When I sat down to write this column, there were two themes from the last few weeks that jumped out at me.
The two themes have come up in my conversations lately — how the fires throughout the province are affecting both the housing market and the purchase process and how pre-build purchase files are feeling a bit like we need a whole team of firefighters to bring them across the finish line.
Purchasing a pre-build unit can be both lucrative and very stressful. When I say pre-build, I refer to buying a home from a developer that has not yet been built. You choose your floor plan and colour scheme, pay a deposit to the developer and wait for the project to be built. I have seen pre-builds with completion dates ranging as far out as three years down the road.
The lucrative part I referred to is that, as a general rule, real estate increases in value over time. If you buy a unit now, it may be worth considerably more by the time the project is finished and you take possession.
In the past—say two or three years ago—the time to completion wasn’t a big issue. Interest rates were lower and people qualified for more borrowing power than they do today.
Some people invest in a pre-build intending to sell it closer to the time the project is complete. What they are doing is selling their contract to a new purchaser. This is called “assigning” the contract, or if you are the purchaser you are buying an “assignment” of the original contract for a higher price than the original purchaser paid, based on current market value of the home.
Over the last few months, I’ve seen clients in tough spots as their home is nearing completion and they no longer qualify for financing with traditional lenders. After years of dreaming about their new home, clients are suddenly facing much higher payments than they planned for when they initially signed their purchase agreement. In some cases, they have had to come up with additional down payment in order to complete their purchase.
On the other end of the spectrum, I’ve worked with several clients who have faced delay after delay of the completion of their new build. During the height of the pandemic this was attributed to supply chain issues and challenges finding trades to actually do the building.
Over the last few months I’ve seen stories on the news and seen a few cases of developers facing financial challenges, which drag out the completion date even further.
If you are considering purchasing a pre-build, I cannot stress enough the importance of doing your due diligence. Research the developer. Does the developer have a strong reputation for building quality homes and completing them on time?
More importantly, do your homework with respect to your financing. Don’t purchase something at the top of what you qualify for anticipating that everything will be status quo two or three years from now. Shop at a lower purchase price and save as much for your down payment as possible between now and closing.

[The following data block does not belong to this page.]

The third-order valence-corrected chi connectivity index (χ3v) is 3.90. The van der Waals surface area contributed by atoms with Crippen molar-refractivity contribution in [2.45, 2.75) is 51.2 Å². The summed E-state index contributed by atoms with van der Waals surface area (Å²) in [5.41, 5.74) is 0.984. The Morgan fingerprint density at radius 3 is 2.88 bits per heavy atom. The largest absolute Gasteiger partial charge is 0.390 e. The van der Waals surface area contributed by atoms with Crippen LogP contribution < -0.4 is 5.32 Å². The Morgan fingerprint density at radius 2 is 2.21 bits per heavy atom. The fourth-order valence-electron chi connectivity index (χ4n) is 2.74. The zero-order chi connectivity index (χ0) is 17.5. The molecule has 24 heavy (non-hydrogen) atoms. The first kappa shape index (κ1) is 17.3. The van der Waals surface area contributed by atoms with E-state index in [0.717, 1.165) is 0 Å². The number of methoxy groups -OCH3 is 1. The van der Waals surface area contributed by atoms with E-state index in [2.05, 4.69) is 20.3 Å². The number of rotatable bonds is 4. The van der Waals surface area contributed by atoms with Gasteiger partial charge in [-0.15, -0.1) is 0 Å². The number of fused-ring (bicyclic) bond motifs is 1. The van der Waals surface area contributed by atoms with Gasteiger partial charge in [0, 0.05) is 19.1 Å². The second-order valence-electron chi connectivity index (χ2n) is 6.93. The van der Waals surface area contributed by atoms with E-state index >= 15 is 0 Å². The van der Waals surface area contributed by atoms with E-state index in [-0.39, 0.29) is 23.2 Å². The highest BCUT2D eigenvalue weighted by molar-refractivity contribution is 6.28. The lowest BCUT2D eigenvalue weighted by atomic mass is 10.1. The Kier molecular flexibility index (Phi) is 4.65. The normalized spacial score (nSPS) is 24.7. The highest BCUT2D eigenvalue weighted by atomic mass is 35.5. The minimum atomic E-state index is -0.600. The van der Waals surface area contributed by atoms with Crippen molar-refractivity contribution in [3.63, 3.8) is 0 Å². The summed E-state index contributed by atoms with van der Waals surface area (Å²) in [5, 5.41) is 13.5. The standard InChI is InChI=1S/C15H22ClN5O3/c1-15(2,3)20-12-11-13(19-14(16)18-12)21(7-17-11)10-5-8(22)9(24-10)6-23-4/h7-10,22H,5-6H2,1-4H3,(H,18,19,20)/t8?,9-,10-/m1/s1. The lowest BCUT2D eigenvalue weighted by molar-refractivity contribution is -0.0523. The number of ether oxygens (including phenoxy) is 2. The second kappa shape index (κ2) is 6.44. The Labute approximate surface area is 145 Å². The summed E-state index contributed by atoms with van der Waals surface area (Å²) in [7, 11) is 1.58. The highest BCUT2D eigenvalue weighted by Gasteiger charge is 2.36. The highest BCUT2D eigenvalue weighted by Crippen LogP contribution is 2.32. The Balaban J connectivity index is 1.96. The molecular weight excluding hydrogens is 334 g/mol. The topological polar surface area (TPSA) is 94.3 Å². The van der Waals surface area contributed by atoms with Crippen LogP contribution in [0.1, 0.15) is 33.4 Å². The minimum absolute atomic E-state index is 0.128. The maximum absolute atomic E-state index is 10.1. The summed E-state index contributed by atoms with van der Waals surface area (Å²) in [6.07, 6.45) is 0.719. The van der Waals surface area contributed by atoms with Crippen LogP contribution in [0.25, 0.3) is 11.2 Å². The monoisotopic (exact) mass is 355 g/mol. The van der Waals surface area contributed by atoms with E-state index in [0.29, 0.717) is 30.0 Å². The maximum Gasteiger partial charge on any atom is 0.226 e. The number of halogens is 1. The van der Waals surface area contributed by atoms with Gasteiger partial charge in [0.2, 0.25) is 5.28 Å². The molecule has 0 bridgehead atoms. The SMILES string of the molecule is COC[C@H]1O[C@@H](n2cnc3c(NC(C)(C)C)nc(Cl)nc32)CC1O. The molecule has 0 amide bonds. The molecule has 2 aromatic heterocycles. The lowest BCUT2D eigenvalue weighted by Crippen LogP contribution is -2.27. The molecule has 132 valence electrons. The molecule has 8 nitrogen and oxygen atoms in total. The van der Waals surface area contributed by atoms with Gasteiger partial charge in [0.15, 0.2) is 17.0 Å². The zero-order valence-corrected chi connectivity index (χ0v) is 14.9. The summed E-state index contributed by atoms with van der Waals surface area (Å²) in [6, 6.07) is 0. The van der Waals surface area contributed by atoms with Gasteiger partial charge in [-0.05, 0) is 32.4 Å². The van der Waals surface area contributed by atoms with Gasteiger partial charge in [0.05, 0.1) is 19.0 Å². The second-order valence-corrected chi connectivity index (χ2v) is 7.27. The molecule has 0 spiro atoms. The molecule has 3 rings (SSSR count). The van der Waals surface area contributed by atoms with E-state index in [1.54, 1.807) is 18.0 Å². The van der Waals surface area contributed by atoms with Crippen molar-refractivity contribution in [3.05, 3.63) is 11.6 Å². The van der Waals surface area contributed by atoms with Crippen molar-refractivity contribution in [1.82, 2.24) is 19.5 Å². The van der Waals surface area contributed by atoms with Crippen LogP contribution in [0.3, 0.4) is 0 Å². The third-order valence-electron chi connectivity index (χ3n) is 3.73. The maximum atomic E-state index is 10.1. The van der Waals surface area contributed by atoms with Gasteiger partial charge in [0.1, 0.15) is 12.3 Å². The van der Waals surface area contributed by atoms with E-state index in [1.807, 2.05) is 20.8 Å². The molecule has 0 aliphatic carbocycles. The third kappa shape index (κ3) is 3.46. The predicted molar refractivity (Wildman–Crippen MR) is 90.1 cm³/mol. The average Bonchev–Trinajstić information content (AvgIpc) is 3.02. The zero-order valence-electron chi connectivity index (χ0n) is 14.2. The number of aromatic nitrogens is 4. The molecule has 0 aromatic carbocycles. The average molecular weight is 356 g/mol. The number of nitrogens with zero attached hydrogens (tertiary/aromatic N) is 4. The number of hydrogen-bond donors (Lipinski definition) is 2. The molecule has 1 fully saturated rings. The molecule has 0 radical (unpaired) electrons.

If you are buying a pre-build, please make sure you have your ducks in a row and have a backup plan for your financing, just in case.
As for the other part of mortgages on fire, with such an early start to the fire season this year, I expect we are in for a challenging summer.
If you are purchasing a home, one of the conditions you have to satisfy for your lender is that your home is insurable and you have adequate insurance in place.
If a fire flares up close to the home you are purchasing, you may have a difficult if not impossible, time trying to coordinate home insurance. As a rule, insurers require that the home you are buying is a certain radius or distance from an active fire in order to provide an insurance policy.
In order to protect home buyers who are not able to finalize their home purchase due to an active fire, realtors ensure there is a “force majeure” clause in the purchase contract.
According to Google, “force majeure” is a contractual clause intended to protect the parties from events outside normal business risk. The clause may be used to manage the risk of unforeseeable future events that could impact a party's ability to complete its contractual obligations.
I’m dealing with this right now with clients who are buying in Chetwynd (not far from Tumbler Ridge). The first thing I checked was if their contract included the “force majeure” clause.
Regardless of the time of year you are purchasing, this clause is one you should look for in your purchase agreement.
Finally, as a reminder, if you haven’t already claimed your Home Owner’s Grant (for you annual property taxes), take a moment to do that. It takes less than five minutes to complete the online form.
This article is written by or on behalf of an outsourced columnist and does not necessarily reflect the views of Castanet.